The Sacred Journey is memoir, poetry and philosophy in one slim novel and I loved it! Buechner’s book is messy- somewhat disjointed feeling, and yet beautiful and touching. The seeming unorganized stories come together much like real life does… where big moments hardly matter and the small, seemingly unimportant, conversations can change everything. Buechner tries, and I think succeeds, in using his own life (filled with very real pain- like his Father’s suicide) to show the humanity and great j ...more
Megan S Spark
Jan 25, 2016 Megan S Spark rated it it was amazing
"On All Saints' Day, it is not just the saints of the church that we should remember in our prayers, but all the foolish ones and wise ones, the shy ones and overbearing ones, the broken ones and whole ones, the despots and tosspots and crackpots of our lives who, one way or another, have been our particular fathers and mothers and saints, and whom we loved without knowing we loved them and by whom we were helped to whatever little we may have, or ever hope to have, of some kind of seedy saintho ...more
Dec 13, 2014 Jeanette rated it liked it
Love the concepts and principles of his journey, and clearer direction perceived. But I am not a fan of the artsy, flowery prose style. It's decent Advent or Lent reading. Possibly empowering for contemplation toward a change of emphasis or direction in attentions from his life's example.

It's old style lyrical. But I'm not sure that his young life would resonant much with the current young adult generation from the style of writing alone. Hope I'm wrong.
Mar 06, 2011 Donovan rated it it was amazing
Shelves: memoirs, favorites
Just finished this short and wonderful memoir of Buechner's early days. He chronicles the sounds and words of his life - the simple memories that slowly pushed and pulled him towards the mystery of faith in his late twenties. He captures the tragedies of his early life and the small beauties that were found in there as well. He shares with us his heart and his journey and makes us think that we are not alone.

He writes, "Listen. Your life is happening. You are happening. You back on your journey.
Aug 25, 2015 Mary rated it really liked it
I almost brought this book back to the library after reading several pages of Buechner's long paragraphs and rather complicated, flowery prose. I am glad I stuck with it. It's not a linear autobiography but instead a series of childhood memories of people and places and feelings from a boy who liked rain and books.

Buechner recalls his father's death in a way which made me think of Didion's The Year of Magical Thinking when in a moment one's life changes completely. He tells of it in such an und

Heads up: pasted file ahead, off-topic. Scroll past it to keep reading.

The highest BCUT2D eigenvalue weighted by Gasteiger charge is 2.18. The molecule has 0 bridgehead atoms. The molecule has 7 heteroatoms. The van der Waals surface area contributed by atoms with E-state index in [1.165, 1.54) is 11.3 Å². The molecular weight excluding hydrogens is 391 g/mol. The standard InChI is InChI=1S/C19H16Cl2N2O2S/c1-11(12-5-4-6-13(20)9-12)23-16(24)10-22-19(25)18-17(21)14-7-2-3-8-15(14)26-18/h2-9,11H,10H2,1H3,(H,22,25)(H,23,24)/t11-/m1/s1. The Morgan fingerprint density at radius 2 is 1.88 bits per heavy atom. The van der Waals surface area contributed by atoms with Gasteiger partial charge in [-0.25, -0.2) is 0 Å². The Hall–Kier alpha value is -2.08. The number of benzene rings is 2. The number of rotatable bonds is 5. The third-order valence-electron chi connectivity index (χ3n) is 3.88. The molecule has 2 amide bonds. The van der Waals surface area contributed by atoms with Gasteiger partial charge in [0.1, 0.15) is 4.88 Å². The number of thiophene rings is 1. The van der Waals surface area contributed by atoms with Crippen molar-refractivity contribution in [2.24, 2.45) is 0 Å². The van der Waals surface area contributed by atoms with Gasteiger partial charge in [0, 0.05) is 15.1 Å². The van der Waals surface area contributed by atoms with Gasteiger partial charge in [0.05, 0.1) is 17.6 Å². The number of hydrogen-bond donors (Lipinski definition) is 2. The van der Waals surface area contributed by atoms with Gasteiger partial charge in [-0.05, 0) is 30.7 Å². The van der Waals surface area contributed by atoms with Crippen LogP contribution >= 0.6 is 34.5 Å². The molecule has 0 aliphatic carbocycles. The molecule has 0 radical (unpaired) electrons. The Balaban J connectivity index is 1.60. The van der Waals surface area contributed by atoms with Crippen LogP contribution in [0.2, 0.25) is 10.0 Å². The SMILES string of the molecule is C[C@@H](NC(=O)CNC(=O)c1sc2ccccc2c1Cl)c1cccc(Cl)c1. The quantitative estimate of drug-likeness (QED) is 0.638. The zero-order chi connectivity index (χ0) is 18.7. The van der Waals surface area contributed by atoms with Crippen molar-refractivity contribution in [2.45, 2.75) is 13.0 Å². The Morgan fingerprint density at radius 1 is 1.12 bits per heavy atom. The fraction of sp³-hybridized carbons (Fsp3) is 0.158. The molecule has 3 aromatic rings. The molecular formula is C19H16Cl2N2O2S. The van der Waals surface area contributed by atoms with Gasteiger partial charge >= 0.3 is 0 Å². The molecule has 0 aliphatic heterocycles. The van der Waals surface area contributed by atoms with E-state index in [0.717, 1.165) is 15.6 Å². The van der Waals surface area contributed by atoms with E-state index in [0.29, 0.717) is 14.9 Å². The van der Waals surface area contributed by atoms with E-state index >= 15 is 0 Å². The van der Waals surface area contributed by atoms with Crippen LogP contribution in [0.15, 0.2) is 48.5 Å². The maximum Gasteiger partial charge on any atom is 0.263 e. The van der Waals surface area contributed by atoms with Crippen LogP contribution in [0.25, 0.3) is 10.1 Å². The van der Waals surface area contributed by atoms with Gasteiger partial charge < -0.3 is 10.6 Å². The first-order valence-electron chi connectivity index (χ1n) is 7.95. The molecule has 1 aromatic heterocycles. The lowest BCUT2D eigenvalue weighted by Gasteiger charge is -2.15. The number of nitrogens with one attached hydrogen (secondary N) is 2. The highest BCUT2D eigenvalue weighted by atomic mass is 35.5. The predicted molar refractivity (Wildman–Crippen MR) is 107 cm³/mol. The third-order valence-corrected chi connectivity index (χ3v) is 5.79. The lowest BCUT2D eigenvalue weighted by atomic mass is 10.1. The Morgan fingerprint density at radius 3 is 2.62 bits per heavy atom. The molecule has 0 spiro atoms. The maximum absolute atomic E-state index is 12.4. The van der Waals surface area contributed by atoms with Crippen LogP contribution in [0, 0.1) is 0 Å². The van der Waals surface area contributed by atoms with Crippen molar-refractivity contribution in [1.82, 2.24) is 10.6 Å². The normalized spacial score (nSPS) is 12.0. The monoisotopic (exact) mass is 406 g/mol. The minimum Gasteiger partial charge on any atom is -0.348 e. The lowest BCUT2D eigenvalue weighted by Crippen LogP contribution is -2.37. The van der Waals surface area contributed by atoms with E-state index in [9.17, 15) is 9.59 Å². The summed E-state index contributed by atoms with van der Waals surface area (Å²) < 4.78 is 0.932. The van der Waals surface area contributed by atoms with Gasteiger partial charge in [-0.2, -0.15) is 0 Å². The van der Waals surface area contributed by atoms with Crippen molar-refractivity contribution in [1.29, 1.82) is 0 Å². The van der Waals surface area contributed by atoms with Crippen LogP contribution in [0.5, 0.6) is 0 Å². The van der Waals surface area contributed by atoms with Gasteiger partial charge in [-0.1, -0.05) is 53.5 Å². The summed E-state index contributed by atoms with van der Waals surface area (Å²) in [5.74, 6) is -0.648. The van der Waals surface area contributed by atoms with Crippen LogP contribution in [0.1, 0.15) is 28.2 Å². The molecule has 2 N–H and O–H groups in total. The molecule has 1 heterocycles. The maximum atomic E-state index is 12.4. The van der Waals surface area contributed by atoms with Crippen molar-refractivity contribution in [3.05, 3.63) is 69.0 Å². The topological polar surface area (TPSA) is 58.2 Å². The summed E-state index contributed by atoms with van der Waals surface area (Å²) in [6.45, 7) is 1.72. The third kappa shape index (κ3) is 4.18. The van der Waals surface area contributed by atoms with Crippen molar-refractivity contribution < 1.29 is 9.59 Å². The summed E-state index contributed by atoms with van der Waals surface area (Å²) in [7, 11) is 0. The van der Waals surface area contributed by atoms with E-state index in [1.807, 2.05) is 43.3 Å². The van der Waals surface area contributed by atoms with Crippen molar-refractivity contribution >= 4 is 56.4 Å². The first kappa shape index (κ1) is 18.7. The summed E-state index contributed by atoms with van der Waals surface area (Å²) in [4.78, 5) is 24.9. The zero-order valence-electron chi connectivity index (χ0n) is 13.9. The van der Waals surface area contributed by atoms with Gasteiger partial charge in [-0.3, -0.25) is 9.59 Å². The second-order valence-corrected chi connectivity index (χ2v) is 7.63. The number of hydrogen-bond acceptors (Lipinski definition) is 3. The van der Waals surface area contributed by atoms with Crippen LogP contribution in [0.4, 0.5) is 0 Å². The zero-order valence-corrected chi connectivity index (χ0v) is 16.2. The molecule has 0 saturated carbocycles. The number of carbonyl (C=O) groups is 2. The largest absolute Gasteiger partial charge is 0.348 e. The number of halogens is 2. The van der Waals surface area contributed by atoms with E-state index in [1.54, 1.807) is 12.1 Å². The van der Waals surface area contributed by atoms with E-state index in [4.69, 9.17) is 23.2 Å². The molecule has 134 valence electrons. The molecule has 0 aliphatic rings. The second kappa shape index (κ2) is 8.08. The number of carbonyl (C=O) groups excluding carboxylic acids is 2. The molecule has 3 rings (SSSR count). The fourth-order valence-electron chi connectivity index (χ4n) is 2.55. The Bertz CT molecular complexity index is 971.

Henry Sturcke
Feb 05, 2014 Henry Sturcke rated it really liked it
This slim volume is one of the best conversion narratives I've read, reminiscent in some way of Augustine's Confessions, yet also uniquely the voice of Buechner. It is not a complete narrative of the author's childhood and youth, but episodic in form. Even the incidents he includes are told elliptically. Its diffident, evocative style is clearly the result of careful craftsmanship, but also gives a feeling of what it would be like to sit and talk with the man. The triadic structure of childhood ...more
Rick Hamlin
Mar 03, 2013 Rick Hamlin rated it it was amazing
Succinct, profound, elegant, inspiring. Other spiritual memoirs might be more dramatic or longer or hipper, but this one, written more than a generation ago, still holds its devastating power. The scenes in it, however short, stay in the mind forever. Transforming.
Jul 29, 2007 Dayspring rated it it was amazing
This was the first book that brought me into the world of Buechner. Each time I read Buechner, I am struck by more than his characters, reflections, and stories (which are also incredible); mostly I am amazed by his beautiful way with the english language.
"All theology, like all fiction, is at its heart autobiography, and that what a theologian is doing essentially is examining as honestly as he can the rough-and-tumble of his own experiences with all its ups and downs, its mysteries and loose ends...I determined to try and describe my own life as evocatively and candidly as I could in the hope that such glimmers of theological truth as I believed I had glimpsed in it would shine through my description more or less on their own. It seemed to me t ...more
Gary B
Dec 12, 2015 Gary B rated it really liked it
Shelves: read-2015